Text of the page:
12. ^ Phillips, Howard (November 8, 2004). "Constitutionally Correct Peroutka". The American Conservative. Archived from the original on May 15, 2008.
  13. ^ Hohmann, James (August 12, 2013). "McConnell video goes after Bevin". Politico. Retrieved May 19, 2015.
  14. ^ a b c d e f Joseph, Cameron (July 18, 2022). "GOP May Nominate a Pro-Secession Christian Nationalist for Maryland Attorney General". VICE News.
  15. ^ Turque, Bill (October 21, 2014). "Maryland Dems rally against GOP candidate Michael Peroutka for links to 'neo-Confederate' group, views". The Washington Post. ISSN 0190-8286. Retrieved July 21, 2022.
  16. ^ "Nevada Disaffiliation Resolution Roll Call Vote". ChristianLibertyParty.com. April 27, 2006. Archived from the original on January 3, 2008. Retrieved August 2, 2016.
  17. ^ Lyman, Brian (January 8, 2012). "Major Moore donor has extremist affiliations". Montgomery Advertiser. pp. 1–2. Archived from the original on December 3, 2014. Retrieved January 8, 2012.
  18. ^ Wiggins, Ovetta (February 3, 2022). "Republican with past ties to extremist group launches bid for Maryland attorney general". The Washington Post.
  19. ^ Smith, Van. "Human Rights Campaign Links Michael Peroutka to White Supremacists". Baltimore City Paper. Archived from the original on January 21, 2013. Retrieved January 14, 2013.
  20. ^ Linskey, Annie (December 6, 2012). "HRC says an anti-gay marriage group should return $10K check". The Baltimore Sun. Archived from the original on November 28, 2020. Retrieved January 14, 2013.
  21. ^ "RWW News: Michael Peroutka Leads Dixie 'National Anthem' At 2012 League of the South Conference". YouTube. July 28, 2014. Archived from the original on December 22, 2021. Retrieved June 15, 2015.
  22. ^ "Policies Based on Skin Color are Sinful and Shameful". The American View. September 7, 2013. Retrieved April 15, 2014.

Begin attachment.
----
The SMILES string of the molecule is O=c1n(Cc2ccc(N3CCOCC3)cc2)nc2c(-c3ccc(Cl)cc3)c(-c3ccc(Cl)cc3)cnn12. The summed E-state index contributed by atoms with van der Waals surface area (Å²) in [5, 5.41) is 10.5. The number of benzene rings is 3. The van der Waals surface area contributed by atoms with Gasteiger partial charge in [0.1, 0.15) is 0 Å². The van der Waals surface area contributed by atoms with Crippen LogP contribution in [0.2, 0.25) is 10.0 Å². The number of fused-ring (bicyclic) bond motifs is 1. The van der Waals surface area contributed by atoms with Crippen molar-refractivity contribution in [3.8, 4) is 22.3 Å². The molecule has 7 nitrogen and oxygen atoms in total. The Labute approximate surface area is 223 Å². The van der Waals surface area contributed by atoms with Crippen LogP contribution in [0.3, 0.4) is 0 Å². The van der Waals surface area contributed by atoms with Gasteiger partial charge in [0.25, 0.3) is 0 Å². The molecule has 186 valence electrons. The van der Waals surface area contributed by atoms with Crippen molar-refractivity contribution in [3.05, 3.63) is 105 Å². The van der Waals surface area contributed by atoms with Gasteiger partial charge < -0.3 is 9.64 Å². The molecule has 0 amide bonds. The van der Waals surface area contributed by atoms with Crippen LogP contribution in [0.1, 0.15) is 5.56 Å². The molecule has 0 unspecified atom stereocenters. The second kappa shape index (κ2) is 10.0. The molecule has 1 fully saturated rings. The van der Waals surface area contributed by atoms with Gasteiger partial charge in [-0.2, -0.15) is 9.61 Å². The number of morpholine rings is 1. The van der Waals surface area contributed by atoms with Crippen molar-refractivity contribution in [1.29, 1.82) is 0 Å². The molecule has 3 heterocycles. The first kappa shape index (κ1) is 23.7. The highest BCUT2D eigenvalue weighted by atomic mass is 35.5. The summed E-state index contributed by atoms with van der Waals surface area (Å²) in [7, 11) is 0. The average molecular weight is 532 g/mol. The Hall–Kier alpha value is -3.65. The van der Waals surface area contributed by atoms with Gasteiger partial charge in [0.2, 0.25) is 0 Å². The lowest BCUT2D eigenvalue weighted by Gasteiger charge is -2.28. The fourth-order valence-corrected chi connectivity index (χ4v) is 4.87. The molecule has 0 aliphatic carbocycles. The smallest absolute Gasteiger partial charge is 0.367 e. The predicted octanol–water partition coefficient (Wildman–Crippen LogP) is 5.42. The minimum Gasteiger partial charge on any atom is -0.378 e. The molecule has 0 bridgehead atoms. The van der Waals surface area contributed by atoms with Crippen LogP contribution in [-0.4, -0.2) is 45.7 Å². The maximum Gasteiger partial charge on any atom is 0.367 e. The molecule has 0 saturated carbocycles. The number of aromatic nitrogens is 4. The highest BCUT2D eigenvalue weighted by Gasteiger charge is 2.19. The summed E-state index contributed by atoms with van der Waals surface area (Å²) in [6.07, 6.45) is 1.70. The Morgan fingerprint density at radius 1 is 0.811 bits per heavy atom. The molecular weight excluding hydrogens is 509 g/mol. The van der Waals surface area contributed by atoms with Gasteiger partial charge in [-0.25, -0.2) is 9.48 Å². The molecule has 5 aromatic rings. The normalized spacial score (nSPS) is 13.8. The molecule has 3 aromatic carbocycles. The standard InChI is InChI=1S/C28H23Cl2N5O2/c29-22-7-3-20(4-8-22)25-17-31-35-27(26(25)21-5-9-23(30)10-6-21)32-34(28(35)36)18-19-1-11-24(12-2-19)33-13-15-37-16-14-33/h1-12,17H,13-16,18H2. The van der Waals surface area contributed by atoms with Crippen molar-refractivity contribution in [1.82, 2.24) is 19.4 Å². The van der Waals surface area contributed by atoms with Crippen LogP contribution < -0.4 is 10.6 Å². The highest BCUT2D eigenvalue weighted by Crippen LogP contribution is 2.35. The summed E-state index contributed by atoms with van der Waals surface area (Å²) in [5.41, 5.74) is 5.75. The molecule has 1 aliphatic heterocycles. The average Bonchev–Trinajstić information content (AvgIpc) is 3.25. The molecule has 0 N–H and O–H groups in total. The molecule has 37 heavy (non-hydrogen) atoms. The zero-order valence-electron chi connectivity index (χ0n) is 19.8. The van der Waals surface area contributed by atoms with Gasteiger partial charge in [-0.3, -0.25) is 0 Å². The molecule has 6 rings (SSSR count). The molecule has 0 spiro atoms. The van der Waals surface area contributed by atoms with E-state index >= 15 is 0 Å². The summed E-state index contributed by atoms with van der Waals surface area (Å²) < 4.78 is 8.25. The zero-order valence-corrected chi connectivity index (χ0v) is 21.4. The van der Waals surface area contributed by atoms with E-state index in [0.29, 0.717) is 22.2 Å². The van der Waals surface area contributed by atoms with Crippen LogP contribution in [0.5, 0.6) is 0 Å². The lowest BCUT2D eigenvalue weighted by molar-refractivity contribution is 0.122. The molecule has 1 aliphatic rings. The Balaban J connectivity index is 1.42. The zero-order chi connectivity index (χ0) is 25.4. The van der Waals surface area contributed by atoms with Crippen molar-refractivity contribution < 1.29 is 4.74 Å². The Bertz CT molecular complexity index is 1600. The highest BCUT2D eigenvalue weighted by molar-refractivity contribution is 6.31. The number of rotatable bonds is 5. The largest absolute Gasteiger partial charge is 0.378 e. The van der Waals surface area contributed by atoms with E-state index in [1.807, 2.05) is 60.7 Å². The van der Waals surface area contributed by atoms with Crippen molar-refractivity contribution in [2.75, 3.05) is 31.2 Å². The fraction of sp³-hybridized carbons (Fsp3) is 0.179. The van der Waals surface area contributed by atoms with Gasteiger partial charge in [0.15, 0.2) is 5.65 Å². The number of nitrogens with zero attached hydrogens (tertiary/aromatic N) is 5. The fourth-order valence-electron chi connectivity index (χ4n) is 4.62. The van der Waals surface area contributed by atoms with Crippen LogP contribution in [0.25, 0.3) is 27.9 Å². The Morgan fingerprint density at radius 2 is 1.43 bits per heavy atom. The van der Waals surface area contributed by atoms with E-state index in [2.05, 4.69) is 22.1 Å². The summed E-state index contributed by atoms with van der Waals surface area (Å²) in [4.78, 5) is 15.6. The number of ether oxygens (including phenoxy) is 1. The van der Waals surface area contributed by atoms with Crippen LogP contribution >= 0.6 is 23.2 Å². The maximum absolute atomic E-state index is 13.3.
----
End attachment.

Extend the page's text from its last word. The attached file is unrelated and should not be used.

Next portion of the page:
23. ^ "Policies Based on Skin Color are Sinful and Shameful: Michael Anthony Peroutka". YouTube. September 27, 2013. Archived from the original on December 22, 2021. Retrieved April 15, 2014.
  24. ^ "Peroutka says he has left League of the South". The Baltimore Sun. October 17, 2014. Archived from the original on December 10, 2014. Retrieved June 15, 2015.
  25. ^ "TAMPA I: The Way I See It … Still: An Open Letter to the Executive Committee, National Committee and Membership of the Constitution Party From Michael Anthony Peroutka". The American View. 2006. Archived from the original on August 13, 2007.
  26. ^ "2008 WRITE–IN CANDIDATES" (PDF). Georgia Secretary of State. 2008. Archived from the original (PDF) on September 24, 2008.
  27. ^ Rahman, Rema (March 12, 2014). "Unexpected candidates file for County Council race". The Capital. Annapolis, Maryland. Archived from the original on April 11, 2014. Retrieved April 15, 2014.
  28. ^ Rahman, Rema (July 9, 2014). "Carr-York concedes District 5 race to Peroutka". The Capital. Annapolis, Maryland.
  29. ^ a b Lazarick, Len (December 2, 2014). "Republican Legislators Take Control of Three County Governments". Maryland Reporter. Retrieved December 3, 2014.
  30. ^ a b Wood, Pamela (February 2, 2022). "Former Anne Arundel councilman with Southern secessionist past joins race for Maryland attorney general". The Baltimore Sun. Retrieved February 3, 2022.
  31. ^ Cook, Chase (June 27, 2018). "Incumbents dealt blow as Peroutka, Smith defeated in Anne Arundel races". The Capital. Annapolis, Maryland. Retrieved June 28, 2018.
  32. ^ Kurtz, Josh (June 10, 2022). "Peroutka's Crusade Against Mandates: 'This Is What World War III Looks Like'". Maryland Matters. Retrieved September 17, 2022.
  33. ^ Swift, Tim (September 27, 2022). "Officials behind COVID lockdowns should be prosecuted, Md. attorney general candidate says". WBFF. Retrieved September 27, 2022.
  34. ^ a b DePuyt, Bruce (September 30, 2022). "Peroutka pledges to bypass abortion, marriage laws; would pursue legal action against Hogan". Maryland Matters. Retrieved September 30, 2022.
  35. ^ Blake, Aaron (July 20, 2022). "The interesting state GOP split on hard-line Trump candidates". The Washington Post.
  36. ^ "AP calls Maryland AG races for Anthony Brown, Michael Peroutka". WBAL-TV. July 20, 2022. Retrieved July 20, 2022.
  37. ^ Swift, Tim (July 20, 2022). "Anthony Brown, Michael Peroutka win nominations for Maryland Attorney General". WBFF. Retrieved July 20, 2022.
  38. ^ Rahman, Rema; Sauers, Elisha (July 14, 2014). "Peroutka donates $1M dinosaur skeleton to Creation Museum". The Capital. Annapolis, Maryland.

External links

Party political offices
Preceded by Constitution nominee for President of the United States
2004
Succeeded by
This page was last edited on 3 October 2022, at 13:36